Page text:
Treat a database as a neural net. You can investigate relationships, compensate for missing data, extrapolate values, etc.

Impossible to blog, all those screens of data, but it was pretty funny to see that it actually works a bit.

He'll have the python code up on the cookbook this evening.

One talk I didn't commit yet from this afternoon:

Gaëtan de Menten - Tiny ERP

Tiny ERP manages accounting, sales/purchases department, stock/production, customer relationship management (CRM), project management, etc. The advantage is that it is integrated and extensible. The target market is small to medium businesses, they're not yet targetting the big customers.

The project was given wider publicity in 2005. There are 5 full-time developers at Tiny and they have some 23 partners in 11 countries.

One convenient feature is automatic partner segmentation: 20% of your customers deliver 80% of your sales, so tiny ERP allows you to filter them out.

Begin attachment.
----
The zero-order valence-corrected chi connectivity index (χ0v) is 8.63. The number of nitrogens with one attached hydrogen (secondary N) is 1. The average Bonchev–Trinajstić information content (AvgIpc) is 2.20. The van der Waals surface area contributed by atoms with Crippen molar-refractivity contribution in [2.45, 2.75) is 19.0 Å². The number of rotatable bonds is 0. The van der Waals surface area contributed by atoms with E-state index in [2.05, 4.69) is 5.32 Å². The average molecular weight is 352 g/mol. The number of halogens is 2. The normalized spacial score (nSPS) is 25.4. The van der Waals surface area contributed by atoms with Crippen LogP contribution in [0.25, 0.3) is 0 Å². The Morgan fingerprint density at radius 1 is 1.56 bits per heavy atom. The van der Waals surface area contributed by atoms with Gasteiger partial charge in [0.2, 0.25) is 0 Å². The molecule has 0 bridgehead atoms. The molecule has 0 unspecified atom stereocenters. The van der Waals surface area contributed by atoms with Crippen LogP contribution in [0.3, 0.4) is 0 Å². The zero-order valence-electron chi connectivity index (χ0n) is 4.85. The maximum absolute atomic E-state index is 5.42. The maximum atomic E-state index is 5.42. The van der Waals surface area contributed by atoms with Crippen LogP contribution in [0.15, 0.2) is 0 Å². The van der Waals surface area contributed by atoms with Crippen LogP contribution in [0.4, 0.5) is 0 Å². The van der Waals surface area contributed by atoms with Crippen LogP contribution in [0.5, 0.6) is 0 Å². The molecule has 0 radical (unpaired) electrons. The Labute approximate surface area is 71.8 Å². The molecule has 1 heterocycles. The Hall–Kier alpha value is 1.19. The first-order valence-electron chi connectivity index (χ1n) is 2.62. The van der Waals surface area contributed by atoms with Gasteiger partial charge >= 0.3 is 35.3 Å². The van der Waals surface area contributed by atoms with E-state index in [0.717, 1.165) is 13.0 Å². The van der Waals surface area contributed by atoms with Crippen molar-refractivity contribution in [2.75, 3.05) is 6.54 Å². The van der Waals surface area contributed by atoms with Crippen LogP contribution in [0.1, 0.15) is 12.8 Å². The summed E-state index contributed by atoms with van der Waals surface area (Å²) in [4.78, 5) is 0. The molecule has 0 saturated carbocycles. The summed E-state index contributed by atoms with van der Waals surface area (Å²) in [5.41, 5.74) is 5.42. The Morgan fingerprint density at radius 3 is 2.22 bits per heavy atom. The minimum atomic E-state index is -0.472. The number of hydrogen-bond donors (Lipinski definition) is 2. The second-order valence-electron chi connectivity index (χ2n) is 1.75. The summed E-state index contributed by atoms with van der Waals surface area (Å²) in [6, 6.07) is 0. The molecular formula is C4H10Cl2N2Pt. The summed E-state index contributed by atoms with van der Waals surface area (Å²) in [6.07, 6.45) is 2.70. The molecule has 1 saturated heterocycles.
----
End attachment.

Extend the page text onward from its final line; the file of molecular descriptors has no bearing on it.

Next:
The architecture is client/server, but it is server oriented: all the logic is on the server. The database layer is postgreSQL, the object layer is python and the view layer is in XML. The client has almost no logic, it communicates with the server using xml-rpc. Workflows are also defined in XML, but you can generate an image from it. logo

About me

My name is Reinout van Rees and I work a lot with Python (programming language) and Django (website framework). I live in The Netherlands and I'm happily married to Annie van Rees-Kooiman.